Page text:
By Lee Zimmerman
By Falyn Freyman
By C. Townsend Rizzo
By Jacob Katel
By Alex Rendon
By C. Townsend Rizzo
By Lee Zimmerman
By Liz Tracy
The story of Against Me! begins in the college town of Gainesville, Florida, in 1997. Then-17-year-old Tom Gabel would play his angst-filled compositions with an acoustic guitar on street corners for spare change. The tunes were catchy, and his lyrics were about, well, being an angry, punk-rock 17-year-old in Gainesville. In songs like "The Price of Freedom," he would strum the guitar and yell, "I'd rather die free than live a life in slavery/Is it too much to ask that I die for the cause?"
Gabel soon began playing shows around town, and slowly but surely, the band known as Against Me! formed, becoming heroes of the local underground anarcho-punk scene. In 2002, the band released its first full-length album, Reinventing Axl Rose, on the Gainesville-based indie label No Idea Records. While the album arguably had a hidden mainstream rock sound, songs like "Baby, I'm an Anarchist" became anthems for the band's devoted following. But in 2003, when the band signed to a larger indie, Fat Wreck Chords, the same fans began to call the group's anti-capitalist stance into question. Longtime fans felt betrayed, but that didn't stop Against Me! from then signing to a major label, Sire/Warner Bros. shortly afterward. The band's fourth proper full-length, New Wave, was released this past July and has taken the band closer to bona fide stardom.
The following two-part interview with now-27-year-old Gabel portrays an artist struggling with his own success. Our first interview was done via telephone; Against Me! was in Munich on the European leg of its tour. During the conversation, the questions seemed to upset Gabel as he became increasingly defensive. Afraid that he was going to hang up on me, I apologized.
About an hour after ending the conversation, the band's publicist sent an e-mail: "Tom said the interview didn't go so well — he asked if you wanted to do it via e-mail. There were a few questions he would like to answer differently." Welcome to the world of corporate rock. Was Tom going to re-answer my questions because of a secret board meeting? Had he been reprimanded? Had he just lost his temper again, like that time in Tallahassee (www.punkplanet.com/node/2762)? I quickly transcribed a synopsis of our conversation and e-mailed the same questions to the publicist; I received the new and improved answers a few days later. The dichotomy of each set of answers is striking.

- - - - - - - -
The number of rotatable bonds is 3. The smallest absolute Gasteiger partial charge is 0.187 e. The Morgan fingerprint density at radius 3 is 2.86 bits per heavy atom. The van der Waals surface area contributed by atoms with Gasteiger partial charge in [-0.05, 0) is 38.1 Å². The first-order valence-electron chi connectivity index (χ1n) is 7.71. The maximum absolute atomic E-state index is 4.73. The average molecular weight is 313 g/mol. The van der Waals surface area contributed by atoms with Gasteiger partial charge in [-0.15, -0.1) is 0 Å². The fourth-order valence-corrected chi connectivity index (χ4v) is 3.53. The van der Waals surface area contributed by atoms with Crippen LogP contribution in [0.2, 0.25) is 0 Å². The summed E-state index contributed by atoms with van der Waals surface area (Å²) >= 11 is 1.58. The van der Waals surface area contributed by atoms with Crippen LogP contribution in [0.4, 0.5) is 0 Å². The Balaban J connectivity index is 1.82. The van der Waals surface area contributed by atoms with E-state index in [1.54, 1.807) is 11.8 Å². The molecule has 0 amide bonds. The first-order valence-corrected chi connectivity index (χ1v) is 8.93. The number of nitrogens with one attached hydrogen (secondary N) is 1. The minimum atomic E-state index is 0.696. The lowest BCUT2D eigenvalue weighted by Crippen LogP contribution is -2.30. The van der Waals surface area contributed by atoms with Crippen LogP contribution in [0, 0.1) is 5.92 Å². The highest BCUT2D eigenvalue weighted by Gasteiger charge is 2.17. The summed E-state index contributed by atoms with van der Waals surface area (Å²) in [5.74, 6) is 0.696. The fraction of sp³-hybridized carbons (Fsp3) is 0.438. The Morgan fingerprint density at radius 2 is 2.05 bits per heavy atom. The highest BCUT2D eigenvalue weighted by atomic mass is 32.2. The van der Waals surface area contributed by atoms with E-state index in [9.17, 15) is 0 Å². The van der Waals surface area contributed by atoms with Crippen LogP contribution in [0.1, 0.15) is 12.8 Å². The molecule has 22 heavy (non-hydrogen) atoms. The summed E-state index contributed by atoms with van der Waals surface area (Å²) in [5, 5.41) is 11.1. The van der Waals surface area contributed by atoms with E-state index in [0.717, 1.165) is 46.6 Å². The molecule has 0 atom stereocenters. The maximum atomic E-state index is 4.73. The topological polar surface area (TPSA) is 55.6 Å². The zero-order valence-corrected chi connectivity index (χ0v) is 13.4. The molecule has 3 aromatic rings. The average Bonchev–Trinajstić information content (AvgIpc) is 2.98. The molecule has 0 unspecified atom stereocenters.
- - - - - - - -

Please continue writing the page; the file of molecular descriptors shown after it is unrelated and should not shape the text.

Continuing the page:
Tom Gabel, phone answer: Next? We are going to kill kittens and puppies. We are joining the Ku Klux Klan, and then we are going to become young Republicans. This is just all part of what happens when you sell your soul to a major label. But we got so much fucking money, dude. It's so fucking cool. I have a helicopter made of gold. I wipe my ass with money. It's great. Who says selling out doesn't have its merits? It's pretty fucking badass. A soul is a lot of weight to carry around; I don't need that kind of weight.
E-mail answer: A lot of touring, and hopefully another record at some point.
The punk scene that you were involved with is going to continually question your current situation. Your ideals as a person have obviously changed since the formation of Against Me! What message are you trying to bring from the underground to the mainstream?
Phone answer: I really don't have any interest in doing this interview if it's all just about this. I don't want to talk about it. This has so been done before. It is just obnoxious. Do you think that I am that lonely and desperate of a person that I need to justify myself to a reporter on the telephone? I don't even know you. I've done the interview a million times before and then I've read the article afterwards a million times. I know the slant that everybody puts on it, and I know exactly how it's going to read, so what's the fucking point? If someone comes in that pointed with their questions in an interview, they obviously already have some kind of angle that they are going for. It's like, damn, another one of these interviews... where someone is going to do this whole "Against Me!... are they sellouts or not?" I don't really feel like justifying myself, you know? That's what you are asking me to do.
E-mail answer: There isn't a specific message. I'm not a politician. I'm not pushing an agenda. I want to play music for people. I have my opinions, and sure those opinions are obviously going to be apparent in the lyrics I write. But if anything I'm just trying to be a stimulus to make people think for themselves, not make them think like me.
My band has been on every level of record label possible. Our first release was a 10-song cassette tape, copies of which I dubbed myself. I recorded it on a Tascam four-track in my mother's bedroom. Our newest album was released on a major label, and we recorded it with a world-famous producer [Butch Vig, who also produced Nirvana's Nevermind].
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